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  1. #27
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    Quote Originally Posted by John Markl View Post
    The truly successful, long-term employee typically understands two basic facts of business:

    Factoid A: A business exists to generate profit for it's stockholder(s). Period. Plain and Simple. Anything else is just window dressing.

    Factoid B: An employee exists to generate profit for said business. Period. Plain and Simple. Anything else is just window dressing.

    The sooner an employee accepts and embraces these two simple facts, the sooner they will have set themselves on a course for true success in the workplace.....whether they be an HVAC tech, a clerk in a law office, or flipping burgers at Wendy's.
    Factoid B i wrong.

    There is not an employee in the world that works to make a business a profit. They work to make money themsleves. Making the boss money is secondary.

    That isn't "greed" or "entitlement mentality", that is just capitolism.

    What you suggest is plantiation owner mentality. People are not your slaves. They are people just like you trying to earn a buck. Anything else is well, smoke and mirrors.

  2. #28
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    Quote Originally Posted by John Markl View Post
    Over in the Pro/Business forums, there are countless stories of guys who started as one man shops, did well, and expanded.....but over the years the PITA of employees, and their lack of profitability has driven many of them to retrench back to smaller shops.
    PITA employees huh? What stopped the owners from firing them? Or is this just a crap rolls downhill excuse? The owners can't live up to the fact they didn't do a good job managing the people and the shop.

    Sucess comes from doing a good job. Failure comes from pointing fingers at everyone and your inability to preform.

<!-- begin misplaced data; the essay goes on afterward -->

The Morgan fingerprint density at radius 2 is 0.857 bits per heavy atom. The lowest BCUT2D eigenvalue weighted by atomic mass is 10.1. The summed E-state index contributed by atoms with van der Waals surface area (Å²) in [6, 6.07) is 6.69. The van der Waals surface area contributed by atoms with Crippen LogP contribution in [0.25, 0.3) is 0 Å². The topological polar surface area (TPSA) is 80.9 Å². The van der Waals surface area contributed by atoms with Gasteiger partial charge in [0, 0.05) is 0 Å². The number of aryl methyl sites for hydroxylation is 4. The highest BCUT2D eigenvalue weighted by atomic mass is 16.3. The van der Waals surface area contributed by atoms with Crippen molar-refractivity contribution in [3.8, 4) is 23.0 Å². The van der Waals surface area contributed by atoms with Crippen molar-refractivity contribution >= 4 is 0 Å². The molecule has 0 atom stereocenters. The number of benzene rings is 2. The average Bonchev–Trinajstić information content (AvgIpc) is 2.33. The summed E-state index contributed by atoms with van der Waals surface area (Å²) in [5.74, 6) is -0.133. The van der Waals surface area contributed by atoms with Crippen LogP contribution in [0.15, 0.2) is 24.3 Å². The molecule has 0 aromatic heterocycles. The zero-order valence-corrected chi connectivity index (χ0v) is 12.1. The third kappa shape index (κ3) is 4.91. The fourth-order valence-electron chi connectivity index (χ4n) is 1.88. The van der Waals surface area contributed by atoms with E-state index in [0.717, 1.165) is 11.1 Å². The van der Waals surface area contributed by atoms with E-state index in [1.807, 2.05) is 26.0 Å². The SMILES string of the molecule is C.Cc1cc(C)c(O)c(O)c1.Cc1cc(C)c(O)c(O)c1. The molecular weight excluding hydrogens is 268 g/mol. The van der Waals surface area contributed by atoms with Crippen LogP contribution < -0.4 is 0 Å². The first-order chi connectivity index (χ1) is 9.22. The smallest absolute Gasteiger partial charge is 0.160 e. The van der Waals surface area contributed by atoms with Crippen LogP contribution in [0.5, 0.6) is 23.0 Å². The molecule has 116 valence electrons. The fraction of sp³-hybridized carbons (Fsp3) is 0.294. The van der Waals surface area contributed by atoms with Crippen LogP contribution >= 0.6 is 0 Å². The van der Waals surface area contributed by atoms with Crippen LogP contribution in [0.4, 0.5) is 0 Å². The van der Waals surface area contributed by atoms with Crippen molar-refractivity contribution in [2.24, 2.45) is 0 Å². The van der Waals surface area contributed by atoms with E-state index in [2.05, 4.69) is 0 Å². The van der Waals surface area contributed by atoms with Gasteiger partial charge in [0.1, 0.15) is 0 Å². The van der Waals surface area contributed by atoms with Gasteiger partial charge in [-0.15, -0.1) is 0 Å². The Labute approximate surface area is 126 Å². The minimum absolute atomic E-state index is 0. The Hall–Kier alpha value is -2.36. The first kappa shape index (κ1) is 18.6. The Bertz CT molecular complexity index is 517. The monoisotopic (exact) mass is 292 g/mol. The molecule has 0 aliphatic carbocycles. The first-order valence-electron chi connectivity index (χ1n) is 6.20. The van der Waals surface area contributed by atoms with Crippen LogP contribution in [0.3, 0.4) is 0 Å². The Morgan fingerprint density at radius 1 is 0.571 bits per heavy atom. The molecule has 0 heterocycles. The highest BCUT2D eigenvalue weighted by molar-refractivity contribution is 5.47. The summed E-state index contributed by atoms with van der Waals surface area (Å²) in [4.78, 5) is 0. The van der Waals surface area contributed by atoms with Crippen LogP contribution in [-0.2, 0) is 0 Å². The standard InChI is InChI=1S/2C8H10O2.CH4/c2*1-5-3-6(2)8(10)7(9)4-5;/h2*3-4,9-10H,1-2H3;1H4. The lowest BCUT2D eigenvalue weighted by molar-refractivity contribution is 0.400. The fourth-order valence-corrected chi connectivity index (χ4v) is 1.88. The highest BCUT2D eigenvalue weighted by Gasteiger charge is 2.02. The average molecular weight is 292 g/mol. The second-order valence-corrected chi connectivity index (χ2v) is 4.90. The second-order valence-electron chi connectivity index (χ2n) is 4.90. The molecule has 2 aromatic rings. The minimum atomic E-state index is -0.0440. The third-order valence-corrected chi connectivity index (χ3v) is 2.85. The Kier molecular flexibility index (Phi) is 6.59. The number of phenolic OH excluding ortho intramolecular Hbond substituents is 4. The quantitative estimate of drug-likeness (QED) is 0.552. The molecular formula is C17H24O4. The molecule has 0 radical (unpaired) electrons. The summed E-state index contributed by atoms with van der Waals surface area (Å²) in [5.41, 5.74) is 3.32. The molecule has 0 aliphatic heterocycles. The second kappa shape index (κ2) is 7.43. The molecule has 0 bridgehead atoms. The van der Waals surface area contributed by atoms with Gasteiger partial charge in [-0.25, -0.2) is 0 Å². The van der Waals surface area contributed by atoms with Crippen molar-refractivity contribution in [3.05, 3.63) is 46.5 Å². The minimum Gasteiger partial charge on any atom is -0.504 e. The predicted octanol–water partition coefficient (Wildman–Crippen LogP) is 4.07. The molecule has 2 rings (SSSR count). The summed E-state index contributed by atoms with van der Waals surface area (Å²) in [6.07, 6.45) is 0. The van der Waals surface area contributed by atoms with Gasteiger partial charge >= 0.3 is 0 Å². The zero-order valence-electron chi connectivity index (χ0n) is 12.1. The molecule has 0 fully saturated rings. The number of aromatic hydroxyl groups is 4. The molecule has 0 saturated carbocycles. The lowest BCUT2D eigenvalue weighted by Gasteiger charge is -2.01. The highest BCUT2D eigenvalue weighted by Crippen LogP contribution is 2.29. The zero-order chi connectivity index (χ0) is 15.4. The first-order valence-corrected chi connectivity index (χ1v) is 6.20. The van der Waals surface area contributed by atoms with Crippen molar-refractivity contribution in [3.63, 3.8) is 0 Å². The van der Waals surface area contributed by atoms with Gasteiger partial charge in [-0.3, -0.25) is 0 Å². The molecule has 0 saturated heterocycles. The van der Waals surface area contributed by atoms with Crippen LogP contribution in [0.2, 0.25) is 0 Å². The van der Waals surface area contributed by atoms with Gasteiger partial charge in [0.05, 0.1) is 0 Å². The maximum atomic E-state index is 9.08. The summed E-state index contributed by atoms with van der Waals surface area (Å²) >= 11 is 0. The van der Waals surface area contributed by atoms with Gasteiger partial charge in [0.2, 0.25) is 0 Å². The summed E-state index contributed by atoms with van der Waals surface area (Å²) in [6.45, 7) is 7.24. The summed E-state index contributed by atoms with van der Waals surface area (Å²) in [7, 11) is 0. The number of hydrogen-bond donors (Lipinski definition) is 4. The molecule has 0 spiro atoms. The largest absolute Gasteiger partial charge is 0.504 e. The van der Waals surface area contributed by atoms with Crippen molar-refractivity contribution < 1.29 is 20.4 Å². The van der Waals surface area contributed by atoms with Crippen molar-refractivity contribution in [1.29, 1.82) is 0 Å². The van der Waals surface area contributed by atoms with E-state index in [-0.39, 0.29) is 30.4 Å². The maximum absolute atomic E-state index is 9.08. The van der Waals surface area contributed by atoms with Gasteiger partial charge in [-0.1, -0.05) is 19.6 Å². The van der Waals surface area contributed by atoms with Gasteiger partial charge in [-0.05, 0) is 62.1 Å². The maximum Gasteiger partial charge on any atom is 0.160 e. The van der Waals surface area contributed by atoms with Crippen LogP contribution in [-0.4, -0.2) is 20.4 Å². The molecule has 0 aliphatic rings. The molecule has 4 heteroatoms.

3. #29
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    Quote Originally Posted by freemind View Post
    Factoid B i wrong.

    There is not an employee in the world that works to make a business a profit. They work to make money themsleves. Making the boss money is secondary.

    That isn't "greed" or "entitlement mentality", that is just capitolism.

    What you suggest is plantiation owner mentality. People are not your slaves. They are people just like you trying to earn a buck. Anything else is well, smoke and mirrors.
    You are clearly an ignorant fool with regard to your knowledge of how business functions in a capitalist society...and will likely join the ranks (if you aren't already there) of the perpetual malcontents, who move from company to company....always convinced that you are being screwed.

    If you don't generate profit for your employer, you have no use there. Business does not exist to create jobs. It exists to make money.
    Technical incompetence is NOT a sales tool....

  4. #30
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    Quote Originally Posted by freemind View Post
    PITA employees huh? What stopped the owners from firing them? Or is this just a crap rolls downhill excuse? The owners can't live up to the fact they didn't do a good job managing the people and the shop.

    Sucess comes from doing a good job. Failure comes from pointing fingers at everyone and your inability to preform.
    Did you not read the post? They DID...in one form or another.....and downsized.
    Technical incompetence is NOT a sales tool....

  5. #31
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    Quote Originally Posted by John Markl View Post
    Sounds like a list of demands to me.......
    What are your first questions of a potential employer during the interview process?

    This was the question asked.
    This was during the "interview process" If the owner of the company does not want to hire me he/she has the opportunity to show me the door.
    I have asked these question only 4 times in 34 years of employment. I was hired in each case. I worked for one company 20 years.